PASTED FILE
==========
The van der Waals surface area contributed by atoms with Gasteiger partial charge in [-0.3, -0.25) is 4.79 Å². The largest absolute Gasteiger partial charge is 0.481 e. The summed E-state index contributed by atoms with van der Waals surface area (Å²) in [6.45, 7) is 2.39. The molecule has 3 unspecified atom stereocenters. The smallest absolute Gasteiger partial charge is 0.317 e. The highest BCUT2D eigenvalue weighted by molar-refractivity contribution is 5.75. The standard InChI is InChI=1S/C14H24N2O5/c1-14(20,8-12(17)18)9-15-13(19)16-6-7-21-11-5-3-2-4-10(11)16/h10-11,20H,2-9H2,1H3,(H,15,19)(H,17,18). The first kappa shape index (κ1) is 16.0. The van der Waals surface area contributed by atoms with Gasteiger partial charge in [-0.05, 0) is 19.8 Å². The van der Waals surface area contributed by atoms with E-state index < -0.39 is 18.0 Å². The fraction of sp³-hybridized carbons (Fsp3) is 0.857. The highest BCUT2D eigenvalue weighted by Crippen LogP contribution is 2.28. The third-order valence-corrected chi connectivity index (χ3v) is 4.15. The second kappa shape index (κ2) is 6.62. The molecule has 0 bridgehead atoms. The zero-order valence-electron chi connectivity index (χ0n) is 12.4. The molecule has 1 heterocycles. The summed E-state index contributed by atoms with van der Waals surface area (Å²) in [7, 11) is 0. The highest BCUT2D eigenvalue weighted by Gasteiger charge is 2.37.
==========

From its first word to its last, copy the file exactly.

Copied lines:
The van der Waals surface area contributed by atoms with Gasteiger partial charge in [-0.3, -0.25) is 4.79 Å². The largest absolute Gasteiger partial charge is 0.481 e. The summed E-state index contributed by atoms with van der Waals surface area (Å²) in [6.45, 7) is 2.39. The molecule has 3 unspecified atom stereocenters. The smallest absolute Gasteiger partial charge is 0.317 e. The highest BCUT2D eigenvalue weighted by molar-refractivity contribution is 5.75. The standard InChI is InChI=1S/C14H24N2O5/c1-14(20,8-12(17)18)9-15-13(19)16-6-7-21-11-5-3-2-4-10(11)16/h10-11,20H,2-9H2,1H3,(H,15,19)(H,17,18). The first kappa shape index (κ1) is 16.0. The van der Waals surface area contributed by atoms with Gasteiger partial charge in [-0.05, 0) is 19.8 Å². The van der Waals surface area contributed by atoms with E-state index < -0.39 is 18.0 Å². The fraction of sp³-hybridized carbons (Fsp3) is 0.857. The highest BCUT2D eigenvalue weighted by Crippen LogP contribution is 2.28. The third-order valence-corrected chi connectivity index (χ3v) is 4.15. The second kappa shape index (κ2) is 6.62. The molecule has 0 bridgehead atoms. The zero-order valence-electron chi connectivity index (χ0n) is 12.4. The molecule has 1 heterocycles. The summed E-state index contributed by atoms with van der Waals surface area (Å²) in [7, 11) is 0. The highest BCUT2D eigenvalue weighted by Gasteiger charge is 2.37.